Studio art major Dylan Welch ’08 gleaned the most insight from her professors when she worked in the department as an educational associate after she graduated. “I had the time to learn their stories,” she says. “In talking with them, I found that they took many different paths to get from Point A to Point B. One traveled, one worked as a baker, and one got a big break while talking to the friend of a friend at a party. It was compelling to hear how chance helped them along the way.”   

Art professor Fred Hagstrom asked Welch to accompany him on a 2011 winter term trip, Studio Art in the South Pacific. Eleanor Jensen ’01, who had recently earned an MFA in printmaking from Illinois State University, also went on the trip. “Eleanor and I became close friends,” says Welch, who is currently an artist-in-residence at the Mendocino Art Center in California. “She and Fred have given me incredible professional advice and instilled in me the confidence to apply for MFA programs.” (Welch is currently awaiting responses to her applications.)

Hagstrom views advising as simply paying it forward. “The example my professors set was important to me a student,” he says. “They took me seriously and expected a lot out of me as they did themselves. Art is as much exemplified as it is taught.”

Jensen, who now works as a program director coordinating interdisciplinary programs for the Wrangell Mountains Center in McCarthy, Alaska, says her experience as a student on Hagstrom’s South Pacific program led her to adopt printmaking as her medium. “After graduation, I worked for a semester with a printmaking professor Fred knew at the University of Minnesota,” she says. “Fred also helped me with the graduate school application process and provided letters of support.”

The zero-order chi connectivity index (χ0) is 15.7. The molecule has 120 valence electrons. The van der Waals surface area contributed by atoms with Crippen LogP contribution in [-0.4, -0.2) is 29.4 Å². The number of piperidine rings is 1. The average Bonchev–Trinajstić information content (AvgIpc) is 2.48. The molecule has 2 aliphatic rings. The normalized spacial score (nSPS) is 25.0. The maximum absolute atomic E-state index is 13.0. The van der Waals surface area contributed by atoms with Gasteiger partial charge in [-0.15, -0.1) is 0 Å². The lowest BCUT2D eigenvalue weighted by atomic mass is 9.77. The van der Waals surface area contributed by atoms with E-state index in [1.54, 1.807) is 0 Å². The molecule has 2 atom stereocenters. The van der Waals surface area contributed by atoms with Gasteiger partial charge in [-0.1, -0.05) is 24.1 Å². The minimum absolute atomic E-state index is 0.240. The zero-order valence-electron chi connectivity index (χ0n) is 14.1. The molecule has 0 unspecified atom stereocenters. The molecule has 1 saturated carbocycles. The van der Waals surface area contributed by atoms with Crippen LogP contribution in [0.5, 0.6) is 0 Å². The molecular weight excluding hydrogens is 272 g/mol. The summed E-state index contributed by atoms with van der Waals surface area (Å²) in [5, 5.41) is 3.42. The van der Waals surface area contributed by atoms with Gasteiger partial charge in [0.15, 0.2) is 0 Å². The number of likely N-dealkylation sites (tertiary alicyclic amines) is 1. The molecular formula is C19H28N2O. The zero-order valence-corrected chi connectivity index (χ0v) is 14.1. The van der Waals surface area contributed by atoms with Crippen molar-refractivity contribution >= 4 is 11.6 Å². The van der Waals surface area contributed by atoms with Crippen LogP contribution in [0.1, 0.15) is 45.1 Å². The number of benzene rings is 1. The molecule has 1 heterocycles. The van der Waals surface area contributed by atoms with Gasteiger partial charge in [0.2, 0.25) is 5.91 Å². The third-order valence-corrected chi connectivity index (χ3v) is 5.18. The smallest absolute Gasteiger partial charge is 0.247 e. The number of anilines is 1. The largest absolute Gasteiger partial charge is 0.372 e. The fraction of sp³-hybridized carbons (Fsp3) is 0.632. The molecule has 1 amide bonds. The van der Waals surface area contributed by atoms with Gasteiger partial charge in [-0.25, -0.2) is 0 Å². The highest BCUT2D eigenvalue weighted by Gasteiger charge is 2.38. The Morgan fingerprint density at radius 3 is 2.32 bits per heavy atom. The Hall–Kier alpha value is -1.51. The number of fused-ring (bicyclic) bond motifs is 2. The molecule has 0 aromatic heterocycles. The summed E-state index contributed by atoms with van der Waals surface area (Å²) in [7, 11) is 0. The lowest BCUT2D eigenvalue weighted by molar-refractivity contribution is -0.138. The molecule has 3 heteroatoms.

Most importantly, Hagstrom gave her a pivotal guiding image. “He brought to class this huge roll of prints—work that he’s made since he started printmaking. He talked about some of the ideas behind them and his travels, his work with migrant workers, and such. It struck me as a tangible record of his entire life. I fell in love with that idea of creating something meaningful and visible slowly, over time, throughout one’s life.”      

In a sense, that’s the goal of the liberal arts, and what Carleton’s expanded advising program hopes to accomplish: To endow students with the confidence to know that every step along their path—both the clarity and the chaos—will ultimately have meaning and serve the pursuit of their goals.

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Finding Your Own Path

Despite the suggestion from her adviser, Roy Grow, the Frank B. Kellogg Professor of International Relations, that she take some time off after Carleton to develop her interests, Brooke Davis ’11 was like a bird taking flight the day she accepted her admittance to Harvard for master’s degrees in public policy and theological studies. “His advice does make sense,” says Davis, who enrolled at Harvard directly after graduation. “Even at Carleton, you start out in one field and various experiences can change your path in an instant. And, admittedly, attending grad school directly after college has been somewhat of a challenge.”

Years earlier, while visiting campus as a prospective student, Davis had sat in on Grow’s Introduction to International Relations class. Then, she took the course during her first year at Carleton and, in 2009, traveled with Grow to China on the Political Economy in Beijing off-campus studies program. He also helped her secure a fellowship with the U.S. Department of State later that year.